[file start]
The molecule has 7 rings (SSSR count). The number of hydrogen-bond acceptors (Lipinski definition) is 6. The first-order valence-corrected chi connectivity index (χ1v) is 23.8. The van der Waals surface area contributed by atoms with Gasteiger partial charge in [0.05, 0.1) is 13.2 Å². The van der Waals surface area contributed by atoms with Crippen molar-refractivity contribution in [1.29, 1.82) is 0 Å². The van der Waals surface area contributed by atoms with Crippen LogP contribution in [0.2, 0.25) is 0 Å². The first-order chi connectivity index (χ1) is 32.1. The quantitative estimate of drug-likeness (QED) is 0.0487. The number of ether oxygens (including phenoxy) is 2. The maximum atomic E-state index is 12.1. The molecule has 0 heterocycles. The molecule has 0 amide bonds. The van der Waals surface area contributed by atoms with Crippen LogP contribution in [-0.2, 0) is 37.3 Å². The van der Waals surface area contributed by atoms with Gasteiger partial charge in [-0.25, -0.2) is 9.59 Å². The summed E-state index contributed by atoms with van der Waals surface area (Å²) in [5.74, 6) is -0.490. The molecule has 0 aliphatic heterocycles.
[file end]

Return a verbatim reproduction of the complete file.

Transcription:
The molecule has 7 rings (SSSR count). The number of hydrogen-bond acceptors (Lipinski definition) is 6. The first-order valence-corrected chi connectivity index (χ1v) is 23.8. The van der Waals surface area contributed by atoms with Gasteiger partial charge in [0.05, 0.1) is 13.2 Å². The van der Waals surface area contributed by atoms with Crippen molar-refractivity contribution in [1.29, 1.82) is 0 Å². The van der Waals surface area contributed by atoms with Crippen LogP contribution in [0.2, 0.25) is 0 Å². The first-order chi connectivity index (χ1) is 32.1. The quantitative estimate of drug-likeness (QED) is 0.0487. The number of ether oxygens (including phenoxy) is 2. The maximum atomic E-state index is 12.1. The molecule has 0 heterocycles. The molecule has 0 amide bonds. The van der Waals surface area contributed by atoms with Crippen LogP contribution in [-0.2, 0) is 37.3 Å². The van der Waals surface area contributed by atoms with Gasteiger partial charge in [-0.25, -0.2) is 9.59 Å². The summed E-state index contributed by atoms with van der Waals surface area (Å²) in [5.74, 6) is -0.490. The molecule has 0 aliphatic heterocycles.